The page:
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TBS’ digital broadcast hub

New studio technology - network

TBS’ digital broadcast hub

After years of considerable expansion, Turner Broadcasting System (TBS) had outgrown the broadcast facility on its 33-acre Atlanta campus. It broke ground on a new, 198,000sq ft building in 2000.

The intent was to develop a broadcast hub that would house TBS’ numerous networks, accommodate ongoing business growth and have the capacity to support emerging broadcast technologies and distribution channels.

Today, the facility accommodates 35 outgoing feeds and has the ability to ingest 74 simultaneous feeds. It houses a 300ft central equipment room with more than 400 racks of equipment and servers. Fifteen control rooms are currently employed, with the capacity for 28 total.

Using an innovative design, the facility is sectioned into pods, which contain four control rooms and one or more networks each. Control rooms feature at least a pair of redundant systems, with multiple sets of servers, switches and graphics processing equipment. The design creates isolation between the pods; system malfunctions in one pod can’t affect network operations in other pods. It also creates redundancy within them; each pod has its own backup systems.

Test and monitoring equipment is an essential component to the new facility. A variety of Tektronix instruments — including a WVR7100, WFM700 and MTM400 — are used in each pod to monitor broadcasts, keep track of the various channels being transmitted and automatically send alerts when broadcast errors occur. Tektronix instruments are also used routinely throughout the building for quality testing and optimization.

The facility’s advanced testing, monitoring and backup capabilities ensure the company’s broadcasts are overwhelmingly stable and error-free. The entire facility is digital, employing a file transfer infrastructure. All of the company’s content is stored, transferred, distributed and repurposed digitally using a fiber-optic cable network.

The file transfer infrastructure saves incalculable cost, space and time in the storage and distribution of content. In addition, it provides the ability to easily change the format and resolution of files digitally for quick and inexpensive reuse of content or redistribution to alternate channels. TBS is already reaping the benefits of this file-based system, seamlessly repurposing and feeding content to cell phones service providers and VOD broadband carriers.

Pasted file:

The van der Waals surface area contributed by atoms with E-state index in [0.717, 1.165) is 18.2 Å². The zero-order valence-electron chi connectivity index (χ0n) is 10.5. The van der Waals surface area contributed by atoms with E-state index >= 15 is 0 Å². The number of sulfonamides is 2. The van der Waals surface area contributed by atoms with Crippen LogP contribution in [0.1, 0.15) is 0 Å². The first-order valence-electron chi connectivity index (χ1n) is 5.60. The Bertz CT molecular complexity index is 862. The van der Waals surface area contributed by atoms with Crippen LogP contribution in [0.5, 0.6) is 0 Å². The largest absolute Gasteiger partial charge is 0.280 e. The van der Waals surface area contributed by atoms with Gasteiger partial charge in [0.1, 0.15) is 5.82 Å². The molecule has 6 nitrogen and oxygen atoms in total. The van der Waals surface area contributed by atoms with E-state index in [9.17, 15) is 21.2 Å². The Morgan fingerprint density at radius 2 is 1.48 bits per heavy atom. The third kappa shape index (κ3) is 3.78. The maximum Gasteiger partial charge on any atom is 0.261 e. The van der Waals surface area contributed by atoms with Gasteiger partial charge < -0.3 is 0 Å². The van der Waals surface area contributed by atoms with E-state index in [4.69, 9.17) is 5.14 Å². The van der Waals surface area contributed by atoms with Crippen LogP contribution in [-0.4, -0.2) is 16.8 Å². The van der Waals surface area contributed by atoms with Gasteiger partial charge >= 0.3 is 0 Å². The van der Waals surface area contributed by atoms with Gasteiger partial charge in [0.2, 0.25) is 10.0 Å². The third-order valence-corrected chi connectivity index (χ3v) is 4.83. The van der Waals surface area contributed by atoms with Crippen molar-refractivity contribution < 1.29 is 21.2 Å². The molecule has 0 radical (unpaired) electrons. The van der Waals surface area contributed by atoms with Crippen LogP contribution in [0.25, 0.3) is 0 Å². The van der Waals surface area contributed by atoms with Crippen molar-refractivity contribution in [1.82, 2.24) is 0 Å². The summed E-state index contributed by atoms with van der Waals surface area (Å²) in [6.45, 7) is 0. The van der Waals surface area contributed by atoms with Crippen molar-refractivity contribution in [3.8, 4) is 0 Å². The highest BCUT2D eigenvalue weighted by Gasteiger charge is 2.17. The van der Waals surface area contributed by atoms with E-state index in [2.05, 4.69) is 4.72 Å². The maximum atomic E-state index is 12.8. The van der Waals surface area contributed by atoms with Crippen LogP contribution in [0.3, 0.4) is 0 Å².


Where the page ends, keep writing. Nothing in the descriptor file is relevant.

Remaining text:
The content files are contained in a five-tier storage system, which includes Pinnacle and Omneon play-to-air servers; a central cache for advertisements and short-term storage (EMC CLARiiON arrays); longer-term storage by serial ATA drives; an Asaca DVD Jukebox short-term storage system to backup the central cache; and StorageTek robots for longer data tape files. TBS is also experimenting with InPhase holographic discs for the storage of large HD files and other lengthy content.

TBS’ new facility is now three times bigger and supports emerging technologies and distribution channels.

Design TeamTechnology at Work TBS: Pro-Bel Sextant 4 and Morpheus automation Clyde Smith, sr. VP, broad. eng. Pinnacle Media Stream and Palladium Store 1000 servers Ron Tarasoff, VP broadcast tech. and eng. Tektronix WVR7100 rasterizers and T&M equipment Naveed Aslam, sr. dir.eng. Quartz QMC HD switchers Jim Bernier, eng. proj. mgr. Snell & Wilcox Memphis HD Rick Ackermans, dir. acquisitions and transmissions Chyron Clyps HD and Duet HD Graphics Units Michael Cody, proj. mgr. Linear Acoustics OCTiMAX 5.1 and upMAX 2251 audio processors AZCAR: Tony DuBois, eng. proj. mgr. Mcsi: David Priester, eng. proj. mgr.
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